alloys with and without addition's of iron. Niobium in solid solution in the cobalt matrix caused a fall in the saturation induction and the Curie temperature whereas iron raised the saturation induction and lowered the Curie temperature. A minimum in coercive force, measured parallel to the g r o w t h direction, occurred near 8% Fe. (71/3/40) The mechanical response of the Ni-Ni=Nb eutedfie composite: Part 1. Monotonic behaviom"
Hoover, W. R. and I-Iertzberg, R..W.
Metallurgical Transactions, Vol 2, No 5, pp 1283-1288 (May 1971) The deformation and fracture mechanisms of the intermetallic phase, NisNb, were determined and then related to the behaviour of the eutectic composite, Ni-Ni,Nb, in tensile and compressive tests. Metallography and electron fractograph'y revealed that the room temperature ductility of the composite (tensile strains > 11%) was associated with  twinning of the Ni.aNb lamellae. T h e amassing of twins eventually led to fracture.
followed by extrusion at elevated temperatures. A composite produced in tlais way with 25 vol% fibres had a tensile strength twice that of pure copper at room temperature and 10 times that of pure copper at tempeoratures between 600°C and 800 C. (71/3!44)
The tensile strength of copper/tungstenfibre-reinforced composite
Bomford, M. J. and Kelly, A. Fibre Science and Technology, Vol 4, No 1, p 1 (July 1971) A study of composites made of copper cast around aligned tungsten wires showed that when allowance is made for the scatter in the strengths of the wires he composite strength follows the law of mixtures. For the case of discontinuous reinforcement the tensile strengths of the composites are found to depend on the stress concentration factors around fibre ends affecting adjacent fibres. (71/3/45)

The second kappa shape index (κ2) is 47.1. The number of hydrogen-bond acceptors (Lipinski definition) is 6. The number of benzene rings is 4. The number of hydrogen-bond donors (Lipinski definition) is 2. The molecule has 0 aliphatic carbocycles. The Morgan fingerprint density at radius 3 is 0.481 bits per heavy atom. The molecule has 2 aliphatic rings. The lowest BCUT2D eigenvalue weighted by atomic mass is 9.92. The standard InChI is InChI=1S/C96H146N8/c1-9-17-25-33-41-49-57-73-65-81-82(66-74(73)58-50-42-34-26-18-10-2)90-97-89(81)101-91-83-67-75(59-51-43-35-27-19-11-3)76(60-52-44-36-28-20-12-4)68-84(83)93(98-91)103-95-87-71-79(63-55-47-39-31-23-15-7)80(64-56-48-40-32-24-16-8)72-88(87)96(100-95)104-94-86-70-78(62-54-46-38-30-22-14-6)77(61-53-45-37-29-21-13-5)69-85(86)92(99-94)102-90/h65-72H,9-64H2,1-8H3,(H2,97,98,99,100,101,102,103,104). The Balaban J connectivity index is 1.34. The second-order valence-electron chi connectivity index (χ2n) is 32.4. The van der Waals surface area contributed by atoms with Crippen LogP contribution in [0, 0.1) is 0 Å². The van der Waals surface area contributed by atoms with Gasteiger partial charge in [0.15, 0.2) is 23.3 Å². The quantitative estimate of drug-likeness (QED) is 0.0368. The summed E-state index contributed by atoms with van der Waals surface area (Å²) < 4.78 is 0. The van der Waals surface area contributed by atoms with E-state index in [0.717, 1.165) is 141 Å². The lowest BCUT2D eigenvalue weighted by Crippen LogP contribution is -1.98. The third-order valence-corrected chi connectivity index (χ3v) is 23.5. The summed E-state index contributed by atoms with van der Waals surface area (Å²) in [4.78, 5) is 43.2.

Unidireefionally solidified Ti-TiB and Ti-TisSi= eut~zfic comlmsit~
Crossman, F. W. and
Yue, A. S.
Metallurgical Transactions, Vol 2, No 6, pp 1545-1555 (June 1971) Unidirectionally solidified eutectic composites were produced of TiB fibres and of Ti~Si, fibres in a titanium matrix, by using induction melting and electron-beam melting techniques. T h e volume fraction of TiB in the Ti-TiB composite was 0.077 and this was found to be insufficient to produce significant reinforcement. T h e TiTi~Ti, composite contained 31 vol% of fibres which caused a considerable improvement in the creep properties and the compressive strength compared with other commercial Ti alloys. (41/3/48)
RESIN MA TRICES
The medumieal response of the Ni-NipNb eutecflc composite: Part 2. Cyclic behaviour
Hoover, W. R. and Hertzberg, R. W.
Metallurgical Transactions, Vol 2, No 5, pp 1289-1292 (May 1971) An investigation was carried into the fatigue crack propagation of the Ni-Ni=Nb eutectic composite compared to that of the AI-AI,N] composite. I n both cases, the high-stress/ low-cycle fatigue resistance is controlled by the fracture resistance of the reinforcing phase whereas the lowstress/high-cycle fatigue resistance. .is controlled by crack propagauon m the matrix. T h e high-stress/low-cycle fatigue behaviour of the Ni-Ni,Nb composite is determined by  twinning in the Ni,Nb. (71/3/42) Nickel and cobalt euteetie alloys reinforced by refractory metal carbides
Lemkey, F. D. and Thompsbn, E. R.